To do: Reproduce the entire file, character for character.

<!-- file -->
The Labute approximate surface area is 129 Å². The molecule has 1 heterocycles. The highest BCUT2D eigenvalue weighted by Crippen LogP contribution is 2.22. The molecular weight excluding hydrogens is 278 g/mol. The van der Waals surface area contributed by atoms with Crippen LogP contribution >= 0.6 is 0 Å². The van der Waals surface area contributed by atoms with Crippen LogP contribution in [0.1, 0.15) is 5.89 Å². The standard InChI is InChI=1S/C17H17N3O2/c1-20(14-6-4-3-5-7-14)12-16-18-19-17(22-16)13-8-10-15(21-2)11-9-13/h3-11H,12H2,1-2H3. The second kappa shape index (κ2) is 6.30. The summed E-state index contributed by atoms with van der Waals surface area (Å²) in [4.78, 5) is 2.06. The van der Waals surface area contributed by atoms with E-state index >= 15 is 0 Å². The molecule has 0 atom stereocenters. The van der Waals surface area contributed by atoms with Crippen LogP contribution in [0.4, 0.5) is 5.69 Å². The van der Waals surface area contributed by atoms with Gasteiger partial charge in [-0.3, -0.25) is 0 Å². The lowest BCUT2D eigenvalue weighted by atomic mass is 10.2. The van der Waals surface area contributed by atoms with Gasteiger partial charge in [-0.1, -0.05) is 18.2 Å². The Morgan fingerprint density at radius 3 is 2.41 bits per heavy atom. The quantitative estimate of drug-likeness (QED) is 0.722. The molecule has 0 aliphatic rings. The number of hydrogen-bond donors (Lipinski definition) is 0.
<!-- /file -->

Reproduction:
The Labute approximate surface area is 129 Å². The molecule has 1 heterocycles. The highest BCUT2D eigenvalue weighted by Crippen LogP contribution is 2.22. The molecular weight excluding hydrogens is 278 g/mol. The van der Waals surface area contributed by atoms with Crippen LogP contribution >= 0.6 is 0 Å². The van der Waals surface area contributed by atoms with Crippen LogP contribution in [0.1, 0.15) is 5.89 Å². The standard InChI is InChI=1S/C17H17N3O2/c1-20(14-6-4-3-5-7-14)12-16-18-19-17(22-16)13-8-10-15(21-2)11-9-13/h3-11H,12H2,1-2H3. The second kappa shape index (κ2) is 6.30. The summed E-state index contributed by atoms with van der Waals surface area (Å²) in [4.78, 5) is 2.06. The van der Waals surface area contributed by atoms with E-state index >= 15 is 0 Å². The molecule has 0 atom stereocenters. The van der Waals surface area contributed by atoms with Crippen LogP contribution in [0.4, 0.5) is 5.69 Å². The van der Waals surface area contributed by atoms with Gasteiger partial charge in [-0.3, -0.25) is 0 Å². The lowest BCUT2D eigenvalue weighted by atomic mass is 10.2. The van der Waals surface area contributed by atoms with Gasteiger partial charge in [-0.1, -0.05) is 18.2 Å². The Morgan fingerprint density at radius 3 is 2.41 bits per heavy atom. The quantitative estimate of drug-likeness (QED) is 0.722. The molecule has 0 aliphatic rings. The number of hydrogen-bond donors (Lipinski definition) is 0.